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Phase 4: Realisation: I am what I am. Arrrrgh – embrace Inner Pirate and decide to be happy anyway. Find awesome eye patch at Abracadabra, a funky store in my hometown of Bangalow. This eye patch thing could be part of my fashion statement for a while yet. And I’m good with that. In fact I’m out and proud!

2013-08-28 17.53.30And hey, at least I got my smile back!

PS: Kill all the things! 🙂

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It’s an Eyeball Thing…

Image from Etsy

Image from Etsy

“If you can’t laugh when things go bad – laugh and put on a little carnival – then you’re either dead or wishing you were.” 
~ Stephen King, Under the Dome

I have an eyeball thing going on right now, so I’ll keep this post short.

My poor left eye is not happy with all these meds I am taking to kill my lyme disease and other nasty co-infections. So it’s protesting by doing this wiggly little dance up and down in my skull, otherwise known as nystagmus.

Makes it kind of hard to focus. So writing is tough. My plan today is to sleep long enough that when I wake up it has miraculously fixed itself.

Fingers crossed…

And if it doesn’t?

Well, it gives me a great reason to wear my trusty pirate eye patch.

Who doesn’t look better as a pirate!

Image by Alpha Mom

Image by Alpha Mom

Life, blurred.

Typewriter as metaphor for Lyme by Nicole Cody

“I had nothing to offer anybody except my own confusion.” ~ Jack Kerouac

Sometimes, life gets smudged around the edges and my crisp lines fuzzle into fluffy lumps of something but I haven’t got the word for it.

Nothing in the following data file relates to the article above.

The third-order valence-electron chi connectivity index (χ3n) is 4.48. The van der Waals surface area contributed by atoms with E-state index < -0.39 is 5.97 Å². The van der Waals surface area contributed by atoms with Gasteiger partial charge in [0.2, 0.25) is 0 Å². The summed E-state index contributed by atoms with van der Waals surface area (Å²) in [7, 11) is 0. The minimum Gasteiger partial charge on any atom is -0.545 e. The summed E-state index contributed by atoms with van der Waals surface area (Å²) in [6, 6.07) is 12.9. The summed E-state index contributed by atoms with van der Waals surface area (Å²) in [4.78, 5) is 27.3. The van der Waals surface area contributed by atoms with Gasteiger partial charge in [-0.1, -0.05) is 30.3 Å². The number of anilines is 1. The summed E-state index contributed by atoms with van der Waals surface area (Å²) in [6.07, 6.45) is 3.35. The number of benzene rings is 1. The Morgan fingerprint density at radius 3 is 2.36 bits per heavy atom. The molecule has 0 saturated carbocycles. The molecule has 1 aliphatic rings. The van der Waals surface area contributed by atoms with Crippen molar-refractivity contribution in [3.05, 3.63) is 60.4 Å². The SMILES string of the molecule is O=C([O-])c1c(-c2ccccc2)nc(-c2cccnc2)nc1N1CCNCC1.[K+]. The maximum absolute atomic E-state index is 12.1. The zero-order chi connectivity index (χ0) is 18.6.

No words is hard for a writer. Or when you forget the shape of things or what her name was. When you cry in your breakfast toast for longing. Wishing the words were perfect in your mouth and your mind was like a railway track, clicketty-clack, that knew where it was going.

Yesterday, or some other time, I wrote and I wrote. Because it all came back.

But now the drugs have bitten hard, and my Lyme is sending poison tendrils out that muddle my brain and leave me stranded.

Image from tumblr

Image from tumblr

It’s like dementia sneaks up and steals your soul, who watches you through a clouded glass, trying to call loud enough for you to hear the magic code which will unlock the words trapped in that other part.

So I will dream awake, and hope the tide leaves me on a better shore, one where words and ideas hang from the trees sweet as fruit and just as luscious.

Here it’s all bitter and lonely-making.  Here I am someone less, and I can’t remember what more tastes like.

Image from tumblr

Image from tumblr